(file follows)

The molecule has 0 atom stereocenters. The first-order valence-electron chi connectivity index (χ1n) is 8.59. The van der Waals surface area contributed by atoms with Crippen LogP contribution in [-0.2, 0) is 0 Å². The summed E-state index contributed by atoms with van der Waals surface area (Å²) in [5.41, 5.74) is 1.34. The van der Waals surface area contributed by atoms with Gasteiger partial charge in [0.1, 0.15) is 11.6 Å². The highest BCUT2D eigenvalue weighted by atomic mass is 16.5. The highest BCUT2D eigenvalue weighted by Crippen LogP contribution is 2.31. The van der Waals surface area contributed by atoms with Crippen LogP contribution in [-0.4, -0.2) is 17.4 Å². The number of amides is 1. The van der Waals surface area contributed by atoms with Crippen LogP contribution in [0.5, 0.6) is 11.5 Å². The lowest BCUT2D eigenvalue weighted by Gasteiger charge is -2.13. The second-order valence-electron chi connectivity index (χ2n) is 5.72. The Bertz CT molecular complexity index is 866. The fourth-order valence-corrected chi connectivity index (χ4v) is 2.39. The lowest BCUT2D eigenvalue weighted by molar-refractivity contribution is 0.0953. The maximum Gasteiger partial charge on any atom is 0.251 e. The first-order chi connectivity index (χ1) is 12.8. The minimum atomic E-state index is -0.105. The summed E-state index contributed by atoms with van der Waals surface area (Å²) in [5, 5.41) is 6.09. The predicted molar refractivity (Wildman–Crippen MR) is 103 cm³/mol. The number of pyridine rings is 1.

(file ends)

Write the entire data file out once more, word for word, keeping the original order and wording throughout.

The molecule has 0 atom stereocenters. The first-order valence-electron chi connectivity index (χ1n) is 8.59. The van der Waals surface area contributed by atoms with Crippen LogP contribution in [-0.2, 0) is 0 Å². The summed E-state index contributed by atoms with van der Waals surface area (Å²) in [5.41, 5.74) is 1.34. The van der Waals surface area contributed by atoms with Gasteiger partial charge in [0.1, 0.15) is 11.6 Å². The highest BCUT2D eigenvalue weighted by atomic mass is 16.5. The highest BCUT2D eigenvalue weighted by Crippen LogP contribution is 2.31. The van der Waals surface area contributed by atoms with Crippen LogP contribution in [-0.4, -0.2) is 17.4 Å². The number of amides is 1. The van der Waals surface area contributed by atoms with Crippen LogP contribution in [0.5, 0.6) is 11.5 Å². The lowest BCUT2D eigenvalue weighted by Gasteiger charge is -2.13. The second-order valence-electron chi connectivity index (χ2n) is 5.72. The Bertz CT molecular complexity index is 866. The fourth-order valence-corrected chi connectivity index (χ4v) is 2.39. The lowest BCUT2D eigenvalue weighted by molar-refractivity contribution is 0.0953. The maximum Gasteiger partial charge on any atom is 0.251 e. The first-order chi connectivity index (χ1) is 12.8. The minimum atomic E-state index is -0.105. The summed E-state index contributed by atoms with van der Waals surface area (Å²) in [5, 5.41) is 6.09. The predicted molar refractivity (Wildman–Crippen MR) is 103 cm³/mol. The number of pyridine rings is 1.